Sunday, 26 February 2012

Federal Spending Power and the Drummond Report

There are several ways to read the Drummond Report  - the Commission on the Reform of Ontario's Public Services -as is no doubt the case with any report. Most obviously, there is a provincial lens and, even then, there are markedly different interpretations. Undoubtedly, Ontario's fiscal house is no longer in good order. A combination of recessionary deflation coupled with increased commitments in public expenses have created a nearly untenable position of declining reviews and growing commitments to social programs. Beyond there immediate variable of global economic turbulence there are a host of structural problems which plague Ontario's economy. Drummond's report, however, exist partially in a vacuum and treats government spending as a free floating phenomenon. It's typical of economists, isolating what interest them and cutting out the external world. Sadly, the approach does not translate well to public policy and the report has been met with a predictable chorus of agreement and rejection.

Thursday, 23 February 2012

The Canadian Senate: A Measure of Performance Legitimacy?

Discussion of the Senate often vacillates between equally untenable alternatives: outright abolition and wholesale reinvention. The former position - chiefly promulgated by the New Democrats - is grotesquely unaware of both this country's history and its institutions. The latter - most vocally asserted by the Conservatives - seeks to accidentally reinvent Parliament's upper house by introducing a modicum of democratic legitimacy. While stasis is  equally undesirable, the status quo is preferable to unthinking change solely for the sake of change. Yes, the Senate lacks democratic legitimacy, but simplistic solutions to rectify this will do more harm than good.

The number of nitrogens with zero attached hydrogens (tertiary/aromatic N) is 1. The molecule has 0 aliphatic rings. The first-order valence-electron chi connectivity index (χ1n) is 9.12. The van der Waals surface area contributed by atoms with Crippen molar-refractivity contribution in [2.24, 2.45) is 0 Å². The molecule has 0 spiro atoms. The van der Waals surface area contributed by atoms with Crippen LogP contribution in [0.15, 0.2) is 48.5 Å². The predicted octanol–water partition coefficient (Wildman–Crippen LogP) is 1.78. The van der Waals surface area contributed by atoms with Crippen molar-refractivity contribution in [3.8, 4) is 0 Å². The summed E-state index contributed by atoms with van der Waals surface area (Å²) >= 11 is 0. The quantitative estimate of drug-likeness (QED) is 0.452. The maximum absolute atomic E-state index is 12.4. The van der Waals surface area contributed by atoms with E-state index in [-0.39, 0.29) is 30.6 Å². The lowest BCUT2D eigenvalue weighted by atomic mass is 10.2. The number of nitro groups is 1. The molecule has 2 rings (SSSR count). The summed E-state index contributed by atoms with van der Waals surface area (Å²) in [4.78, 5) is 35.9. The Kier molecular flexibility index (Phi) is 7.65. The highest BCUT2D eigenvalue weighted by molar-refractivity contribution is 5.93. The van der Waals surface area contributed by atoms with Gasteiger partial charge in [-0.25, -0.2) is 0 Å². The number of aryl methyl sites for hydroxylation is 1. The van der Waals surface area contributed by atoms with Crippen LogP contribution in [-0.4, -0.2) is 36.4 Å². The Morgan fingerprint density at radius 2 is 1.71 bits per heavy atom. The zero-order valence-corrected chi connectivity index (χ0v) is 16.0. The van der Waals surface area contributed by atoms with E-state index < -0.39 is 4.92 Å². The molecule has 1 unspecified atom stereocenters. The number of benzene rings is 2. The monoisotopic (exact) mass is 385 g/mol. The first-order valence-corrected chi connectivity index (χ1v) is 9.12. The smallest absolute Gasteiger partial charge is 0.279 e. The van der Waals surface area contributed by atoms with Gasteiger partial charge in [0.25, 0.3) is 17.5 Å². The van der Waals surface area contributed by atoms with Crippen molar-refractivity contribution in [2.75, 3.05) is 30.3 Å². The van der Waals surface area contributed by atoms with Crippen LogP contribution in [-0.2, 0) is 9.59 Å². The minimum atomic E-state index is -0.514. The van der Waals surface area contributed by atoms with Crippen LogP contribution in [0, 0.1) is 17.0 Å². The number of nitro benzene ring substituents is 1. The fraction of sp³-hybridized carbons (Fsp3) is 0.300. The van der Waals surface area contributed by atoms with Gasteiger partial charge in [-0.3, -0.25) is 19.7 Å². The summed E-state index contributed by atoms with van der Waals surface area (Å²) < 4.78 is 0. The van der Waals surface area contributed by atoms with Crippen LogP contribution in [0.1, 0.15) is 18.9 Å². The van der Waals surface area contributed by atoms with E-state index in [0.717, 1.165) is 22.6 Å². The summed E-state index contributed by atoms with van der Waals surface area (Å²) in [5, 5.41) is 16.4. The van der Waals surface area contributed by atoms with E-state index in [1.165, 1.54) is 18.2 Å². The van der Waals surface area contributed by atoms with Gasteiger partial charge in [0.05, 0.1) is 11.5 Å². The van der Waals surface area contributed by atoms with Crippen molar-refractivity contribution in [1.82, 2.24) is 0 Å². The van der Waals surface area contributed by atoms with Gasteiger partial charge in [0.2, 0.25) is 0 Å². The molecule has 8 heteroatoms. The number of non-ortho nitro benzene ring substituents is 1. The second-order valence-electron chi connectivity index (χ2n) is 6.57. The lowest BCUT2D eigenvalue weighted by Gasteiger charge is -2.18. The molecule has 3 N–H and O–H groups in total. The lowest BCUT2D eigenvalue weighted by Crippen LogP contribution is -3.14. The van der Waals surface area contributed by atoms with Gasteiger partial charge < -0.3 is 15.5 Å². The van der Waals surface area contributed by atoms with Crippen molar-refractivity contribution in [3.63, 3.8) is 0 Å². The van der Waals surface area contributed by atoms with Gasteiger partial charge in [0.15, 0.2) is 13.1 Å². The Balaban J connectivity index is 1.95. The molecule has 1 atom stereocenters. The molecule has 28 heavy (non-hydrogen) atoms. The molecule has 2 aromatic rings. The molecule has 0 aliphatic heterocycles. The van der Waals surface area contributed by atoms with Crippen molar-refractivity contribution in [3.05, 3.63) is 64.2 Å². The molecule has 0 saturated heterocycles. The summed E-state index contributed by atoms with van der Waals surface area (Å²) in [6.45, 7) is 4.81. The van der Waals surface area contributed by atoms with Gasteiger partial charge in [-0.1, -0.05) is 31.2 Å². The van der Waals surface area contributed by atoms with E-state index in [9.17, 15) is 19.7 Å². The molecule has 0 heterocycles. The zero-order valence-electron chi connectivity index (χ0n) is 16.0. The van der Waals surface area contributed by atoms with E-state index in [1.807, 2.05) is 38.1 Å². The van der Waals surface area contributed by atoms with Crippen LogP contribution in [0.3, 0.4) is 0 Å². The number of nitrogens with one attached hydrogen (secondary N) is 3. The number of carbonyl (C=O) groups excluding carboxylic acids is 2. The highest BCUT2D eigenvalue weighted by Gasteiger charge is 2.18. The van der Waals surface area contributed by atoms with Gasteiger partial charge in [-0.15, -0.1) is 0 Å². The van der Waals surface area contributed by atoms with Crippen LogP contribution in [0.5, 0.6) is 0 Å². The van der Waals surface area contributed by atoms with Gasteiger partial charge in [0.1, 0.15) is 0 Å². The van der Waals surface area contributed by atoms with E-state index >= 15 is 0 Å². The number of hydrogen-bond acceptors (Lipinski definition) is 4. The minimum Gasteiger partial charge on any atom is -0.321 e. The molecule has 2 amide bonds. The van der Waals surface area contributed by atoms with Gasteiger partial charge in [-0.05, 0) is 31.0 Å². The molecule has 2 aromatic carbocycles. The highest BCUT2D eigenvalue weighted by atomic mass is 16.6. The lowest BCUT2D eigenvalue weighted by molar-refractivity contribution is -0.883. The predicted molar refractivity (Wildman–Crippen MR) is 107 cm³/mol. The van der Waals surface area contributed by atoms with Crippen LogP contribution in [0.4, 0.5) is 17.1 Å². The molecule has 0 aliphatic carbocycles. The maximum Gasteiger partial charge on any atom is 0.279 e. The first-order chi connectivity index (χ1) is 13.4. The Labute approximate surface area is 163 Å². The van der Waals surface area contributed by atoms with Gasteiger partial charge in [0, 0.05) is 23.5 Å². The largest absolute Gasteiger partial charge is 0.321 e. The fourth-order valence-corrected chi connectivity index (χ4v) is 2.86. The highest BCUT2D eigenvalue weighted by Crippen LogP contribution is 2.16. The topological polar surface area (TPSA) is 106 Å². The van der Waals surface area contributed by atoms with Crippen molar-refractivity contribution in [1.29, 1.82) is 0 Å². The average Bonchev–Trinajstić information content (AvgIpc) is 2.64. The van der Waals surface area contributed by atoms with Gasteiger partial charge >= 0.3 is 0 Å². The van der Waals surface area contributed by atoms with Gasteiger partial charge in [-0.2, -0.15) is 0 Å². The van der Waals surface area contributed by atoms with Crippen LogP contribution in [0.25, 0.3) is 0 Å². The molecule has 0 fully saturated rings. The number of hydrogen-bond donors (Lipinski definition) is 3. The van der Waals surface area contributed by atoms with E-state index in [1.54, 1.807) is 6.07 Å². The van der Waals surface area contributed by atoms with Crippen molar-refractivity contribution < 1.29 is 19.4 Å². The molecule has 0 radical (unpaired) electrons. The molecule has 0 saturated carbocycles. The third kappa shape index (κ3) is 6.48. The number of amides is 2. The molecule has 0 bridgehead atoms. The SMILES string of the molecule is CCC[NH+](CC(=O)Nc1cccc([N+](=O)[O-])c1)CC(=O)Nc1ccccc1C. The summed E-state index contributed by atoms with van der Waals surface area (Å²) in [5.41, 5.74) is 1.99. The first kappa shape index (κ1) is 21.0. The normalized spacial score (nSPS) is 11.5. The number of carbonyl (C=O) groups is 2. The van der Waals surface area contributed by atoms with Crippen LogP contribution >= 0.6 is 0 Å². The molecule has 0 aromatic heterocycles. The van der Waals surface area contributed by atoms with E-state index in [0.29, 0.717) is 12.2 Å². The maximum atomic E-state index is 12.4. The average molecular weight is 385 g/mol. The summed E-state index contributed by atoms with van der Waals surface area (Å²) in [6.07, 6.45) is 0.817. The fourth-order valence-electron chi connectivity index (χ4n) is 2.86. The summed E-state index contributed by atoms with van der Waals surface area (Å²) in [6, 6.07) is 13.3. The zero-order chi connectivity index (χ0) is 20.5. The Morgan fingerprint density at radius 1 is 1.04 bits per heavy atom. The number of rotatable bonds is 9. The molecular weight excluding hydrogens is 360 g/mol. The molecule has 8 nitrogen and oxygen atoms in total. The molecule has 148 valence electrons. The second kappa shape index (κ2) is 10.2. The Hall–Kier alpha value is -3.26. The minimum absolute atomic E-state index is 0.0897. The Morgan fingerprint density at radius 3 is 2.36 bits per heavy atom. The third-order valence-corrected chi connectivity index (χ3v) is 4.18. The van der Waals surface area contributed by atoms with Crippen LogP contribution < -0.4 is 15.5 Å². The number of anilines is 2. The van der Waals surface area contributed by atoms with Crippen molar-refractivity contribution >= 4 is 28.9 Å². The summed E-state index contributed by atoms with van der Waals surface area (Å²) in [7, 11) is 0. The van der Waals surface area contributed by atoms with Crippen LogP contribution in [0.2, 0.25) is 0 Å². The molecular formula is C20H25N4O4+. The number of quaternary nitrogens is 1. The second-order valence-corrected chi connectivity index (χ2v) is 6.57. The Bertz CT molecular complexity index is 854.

Monday, 20 February 2012

C-30 & the Tragic Farce of Canadian Parliamentary Politics

The maelstrom arising from the tabling of the Conservative government's bill C-30 - misleadingly short-titled the "Protecting Children from Internet Predators Act" - has by this point become centred around the minister who proposed it, Vic Toews, and his public battle with an anonymous Twitter account. Sadly this sideshow has subsumed important questions about the dire consequences of certain provisions of the bill itself, much of which Toews - the very minister who sponsored the bill - now claims he was unaware of.

This single piece of legislation raises a host of serious questions extending far beyond the contents of the bill itself, many of which cut to the core of our system of parliamentary system. It is astounding that so-called stalwart defenders of our governmental heritage, such as Andrew Coyne, defend the lack of knowledge on the part of ministers. The problem is that this overlooks entirely a central feature of responsible government: ministerial responsibility. How is it possible for a minister to be responsible for the content and functioning of legislation so central to his own purview when the contents and scope are unknown to him? The simple answer is that he cannot.